>Jeane, to see more of this in action, just watch the auditions for American Idol. So many come to sing, never having been to one audition or taken any lessons. They are crushed when they realize that they are no good and nobody cares about their “passion” until they combine it with work.
>Hi Jeane,I agree with many of your comments and those who responded. I did have one thought, however; We’re saying that kids today want everything easy. Um, didn’t our parents and/or grandparents say the same thing about us or some portion of us?I agree that not all kids of any generation are in that mold (wanting everything easy and right away). I think with the arts some people see it as a romantic adventure (blame it on Hollywood?) Even I still like to daydream…and then I drag my butt back to the task at hand and get back to work.Great points all around. Thanks for sharing your experience.-Amy
>here here, and i raise my glass. My girlfriends think that since i work from home that i can just drop what i am doing and go have lunch or bs on the phone for 1/2 a day. they really have NO idea how much work it is being a full time artist. I have been in the jewelry business for 10 years and counting and really when you do something you love you really are always working. My brain never stops.love your commentary. it is right on.i will share it.thank you-Katy at south paw studios jewelry in toledo, ohio.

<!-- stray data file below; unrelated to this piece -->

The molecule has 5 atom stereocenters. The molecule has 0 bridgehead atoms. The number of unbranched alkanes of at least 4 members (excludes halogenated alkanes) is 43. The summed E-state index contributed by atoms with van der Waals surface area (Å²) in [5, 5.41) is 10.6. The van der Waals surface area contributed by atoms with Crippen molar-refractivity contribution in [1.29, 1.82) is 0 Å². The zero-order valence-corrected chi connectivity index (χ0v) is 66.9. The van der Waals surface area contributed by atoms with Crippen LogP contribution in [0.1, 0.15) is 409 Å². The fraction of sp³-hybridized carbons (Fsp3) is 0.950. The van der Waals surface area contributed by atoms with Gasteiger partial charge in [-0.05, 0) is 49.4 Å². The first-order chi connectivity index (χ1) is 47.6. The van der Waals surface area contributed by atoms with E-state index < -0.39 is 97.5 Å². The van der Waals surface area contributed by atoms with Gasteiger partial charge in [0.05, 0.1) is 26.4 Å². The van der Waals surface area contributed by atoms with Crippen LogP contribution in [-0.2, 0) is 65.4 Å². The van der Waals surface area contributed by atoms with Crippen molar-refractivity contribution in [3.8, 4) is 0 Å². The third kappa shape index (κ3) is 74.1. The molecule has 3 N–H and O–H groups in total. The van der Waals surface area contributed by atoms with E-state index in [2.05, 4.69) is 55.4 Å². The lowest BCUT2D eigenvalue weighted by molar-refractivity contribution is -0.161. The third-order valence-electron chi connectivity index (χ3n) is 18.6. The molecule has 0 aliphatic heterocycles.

>Hi Jeane, Thank you for you great words of wisdom, for most artist that are out there doing this they know but it’s a great reminder to have hanging on the wall in my studio and that’s right were I’ll be copying and print this. I’ve also shared this on my blog with credits to you. thanks great inspiration. ~v~Laura
>This resonates with me more than ever right now, my goodness. After having a long talk with a friend she said she read your blog and sent me this way to read it…I totally get it. I just want to say that I thank you for writing all that I was feeling. Cheers, AK